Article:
Added health benefits of Wegovy, Zepbound could attract more men, doctors say

FILE PHOTO: A combination image shows an injection pen of Zepbound, Eli Lilly's weight loss drug, and boxes of Wegovy, made by Novo Nordisk

By Bhanvi Satija and Sriparna Roy

(Reuters) - Evidence that weight-loss drugs like Novo Nordisk's Wegovy and Eli Lilly's Zepbound can cut heart disease risk, treat sleep apnea and address other health issues may help convince more men to use them, five doctors who prescribe the medicines regularly told Reuters.

Men prefer to shed extra pounds with diet and exercise changes before reaching for drugs, if they address their weight at all, doctors and three healthcare industry analysts said in interviews.

Women are far less hesitant to seek a physician's help with weight loss and management, they said.

The "typical weight management program is female predominant in our clinic. It's almost two out of three patients are women, and that's pretty much common across the country," said Dr. Robert Kushner, obesity medicine researcher at Northwestern's Feinberg School of Medicine.

Female patients accounted for at least 78% of total prescriptions for Wegovy and 76% or more total prescriptions for Zepbound between January and March, according to U.S. data from IQVIA.

Yet obesity rates remain similar for both men and women at 43% and 42%, respectively, according to U.S. government data.

"This chronic disease does not discriminate by gender," a Lilly spokesperson said in a statement to Reuters. Novo declined to comment on the gender subject.

U.S. regulators approved Wegovy for lowering heart risks in March. Lilly's Zepbound has improved sleep apnea symptoms in trials, and analysts expect it to be approved for that indication by early next year.

The drugs, from a class of medicines that also treat type 2 diabetes called GLP-1 agonists, are also being considered to cut the risk or progression of kidney disease and for alcohol abuse, among other health issues. Such new uses could shift the gender balance, doctors said.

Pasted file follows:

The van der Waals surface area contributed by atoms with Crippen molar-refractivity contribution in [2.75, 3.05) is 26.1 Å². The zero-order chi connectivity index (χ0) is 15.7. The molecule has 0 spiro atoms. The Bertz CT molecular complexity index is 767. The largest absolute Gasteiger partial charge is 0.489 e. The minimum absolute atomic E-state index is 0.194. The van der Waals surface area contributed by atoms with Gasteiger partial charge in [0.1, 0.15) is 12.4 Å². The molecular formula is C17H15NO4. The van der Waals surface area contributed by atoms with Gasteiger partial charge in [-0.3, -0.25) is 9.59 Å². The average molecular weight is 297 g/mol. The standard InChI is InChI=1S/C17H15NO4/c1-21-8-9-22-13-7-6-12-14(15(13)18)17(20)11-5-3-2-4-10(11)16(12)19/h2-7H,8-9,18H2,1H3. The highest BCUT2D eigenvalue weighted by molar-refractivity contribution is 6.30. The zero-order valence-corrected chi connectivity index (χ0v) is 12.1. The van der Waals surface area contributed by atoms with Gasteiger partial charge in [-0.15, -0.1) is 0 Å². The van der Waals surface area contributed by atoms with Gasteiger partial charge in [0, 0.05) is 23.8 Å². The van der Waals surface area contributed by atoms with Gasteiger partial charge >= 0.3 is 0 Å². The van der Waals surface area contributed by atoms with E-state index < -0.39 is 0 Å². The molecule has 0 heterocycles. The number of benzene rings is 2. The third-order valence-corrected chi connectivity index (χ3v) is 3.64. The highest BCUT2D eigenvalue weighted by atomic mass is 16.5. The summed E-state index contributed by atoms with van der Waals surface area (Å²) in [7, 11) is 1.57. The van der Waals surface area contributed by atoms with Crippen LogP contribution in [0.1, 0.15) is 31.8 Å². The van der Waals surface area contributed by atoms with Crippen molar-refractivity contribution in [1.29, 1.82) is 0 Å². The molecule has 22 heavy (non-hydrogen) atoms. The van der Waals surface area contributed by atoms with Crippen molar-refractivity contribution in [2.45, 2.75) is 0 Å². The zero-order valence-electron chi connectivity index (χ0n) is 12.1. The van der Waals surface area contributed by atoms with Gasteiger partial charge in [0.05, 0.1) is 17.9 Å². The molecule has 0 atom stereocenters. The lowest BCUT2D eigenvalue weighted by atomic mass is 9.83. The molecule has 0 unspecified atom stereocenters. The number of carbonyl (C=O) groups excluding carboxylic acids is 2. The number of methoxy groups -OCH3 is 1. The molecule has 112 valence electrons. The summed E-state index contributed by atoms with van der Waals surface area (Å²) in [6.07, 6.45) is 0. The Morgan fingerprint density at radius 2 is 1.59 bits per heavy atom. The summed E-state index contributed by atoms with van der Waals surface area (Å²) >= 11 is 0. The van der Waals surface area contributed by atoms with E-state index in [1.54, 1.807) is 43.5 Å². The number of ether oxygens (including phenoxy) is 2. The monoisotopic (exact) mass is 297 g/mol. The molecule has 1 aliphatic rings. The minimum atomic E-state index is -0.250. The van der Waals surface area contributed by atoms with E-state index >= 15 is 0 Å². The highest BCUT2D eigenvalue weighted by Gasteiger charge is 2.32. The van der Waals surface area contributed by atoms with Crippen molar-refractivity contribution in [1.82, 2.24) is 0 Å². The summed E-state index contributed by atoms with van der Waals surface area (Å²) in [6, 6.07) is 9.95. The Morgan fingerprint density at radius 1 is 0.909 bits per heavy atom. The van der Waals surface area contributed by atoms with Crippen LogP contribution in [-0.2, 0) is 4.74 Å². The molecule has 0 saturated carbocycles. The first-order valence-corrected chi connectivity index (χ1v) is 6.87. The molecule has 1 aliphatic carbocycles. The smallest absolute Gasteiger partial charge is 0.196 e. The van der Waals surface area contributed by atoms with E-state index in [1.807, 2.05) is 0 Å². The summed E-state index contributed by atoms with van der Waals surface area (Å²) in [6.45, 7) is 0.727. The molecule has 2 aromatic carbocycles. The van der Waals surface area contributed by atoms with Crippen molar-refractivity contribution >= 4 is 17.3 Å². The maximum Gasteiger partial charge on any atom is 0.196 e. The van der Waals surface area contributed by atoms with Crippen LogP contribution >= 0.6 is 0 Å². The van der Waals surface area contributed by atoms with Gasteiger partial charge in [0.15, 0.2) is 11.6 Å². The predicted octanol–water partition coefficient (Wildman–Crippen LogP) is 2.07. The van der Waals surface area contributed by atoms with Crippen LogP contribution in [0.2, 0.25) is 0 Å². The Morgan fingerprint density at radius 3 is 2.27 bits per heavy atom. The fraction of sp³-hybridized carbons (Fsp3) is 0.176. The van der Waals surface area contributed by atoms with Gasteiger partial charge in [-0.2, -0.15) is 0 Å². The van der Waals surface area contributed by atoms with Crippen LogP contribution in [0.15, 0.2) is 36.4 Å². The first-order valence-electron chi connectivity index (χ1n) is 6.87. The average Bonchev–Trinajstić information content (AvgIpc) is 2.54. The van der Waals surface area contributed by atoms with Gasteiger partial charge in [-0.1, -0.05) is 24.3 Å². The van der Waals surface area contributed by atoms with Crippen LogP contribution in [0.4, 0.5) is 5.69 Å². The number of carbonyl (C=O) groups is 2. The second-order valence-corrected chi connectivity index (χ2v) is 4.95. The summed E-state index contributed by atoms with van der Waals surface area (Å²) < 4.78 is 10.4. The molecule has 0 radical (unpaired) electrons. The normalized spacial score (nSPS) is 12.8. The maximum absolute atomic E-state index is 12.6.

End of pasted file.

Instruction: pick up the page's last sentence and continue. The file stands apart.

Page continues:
Kushner said in his practice male patients were showing more interest in these medications, both of which are taken as weekly injections, in light of data showing their wider health benefits.

Some patients think "when you have multiple benefits, there's more value," said sleep and obesity medicine physician Dr Audrey Wells. "It's more legitimate as a health treatment, not just a cosmetic treatment."

Other physicians suggested that some men may be more open to weight-loss drugs based on recommendations from women in their lives taking the medicines.

"The woman may be the one that initiates the idea or thought process of going on a GLP-1 (for weight loss), but the man closely follows," said Dr. Fatima Cody Stanford, an obesity medicine specialist at Massachusetts General Hospital.

Yet Barclays pharmaceutical industry analyst Emily Field sees the market for such drugs - estimated to reach $150 billion in the coming decade - still primarily involving women, as they tend to be the ones "who seek treatment" for weight.

'STEREOTYPES AROUND MASCULINITY'

Doctors and analysts attributed the gender difference in part to social and cultural expectations that give men a pass on weighing more.

Clinical trials that tested Wegovy and Zepbound for weight loss primarily enrolled women. Lilly's sleep apnea trial and Novo's heart disease study both recruited more than 70% male patients, the drugmakers have said.

Two analysts said this could be reflective of disease prevalence rather than gender bias. Data from the U.S. Centers for Disease Control and Prevention shows that men are more likely to report having heart disease and are also disproportionately affected by obstructive sleep apnea.

Women become equally at risk for these conditions once they reach perimenopause, around age 45.

"In general men, especially before middle age, are not as experienced in going to the doctor... I think it's in line with some generalizations about stereotypes around masculinity," Wells said.

Representatives from American College of Cardiology (ACC) and American College of Endocrinology (ACE) noted the gender discrepancies when GLP-1 drugs are used for weight loss.

However, both ACE's Dr. Scott Isaacs and Dr. Pamela Douglas from ACC pointed to a more balanced use between genders when the treatments are prescribed for diabetes, for which they were initially approved.

Miami-based Dr. Jonathan Fialkow of Baptist Health said since men have more muscle mass than women, they typically see evidence of exercise efforts sooner. This also leads to a sense of greater control over changes in their weight, he said.

"A lot more guys especially are nervous about trying medicated solutions to things," said Alex, a 28-year old from North Carolina who has been taking Wegovy for four months but preferred not to provide his full name.

"To them I'll reply that this ain't pill popping," he said. "If taking one shot a week can ... give you 10 years of extra time with your kids, most guys, I think, would take it."

(Reporting by Bhanvi Satija and Sriparna Roy in Bengaluru; Editing by Bill Berkrot)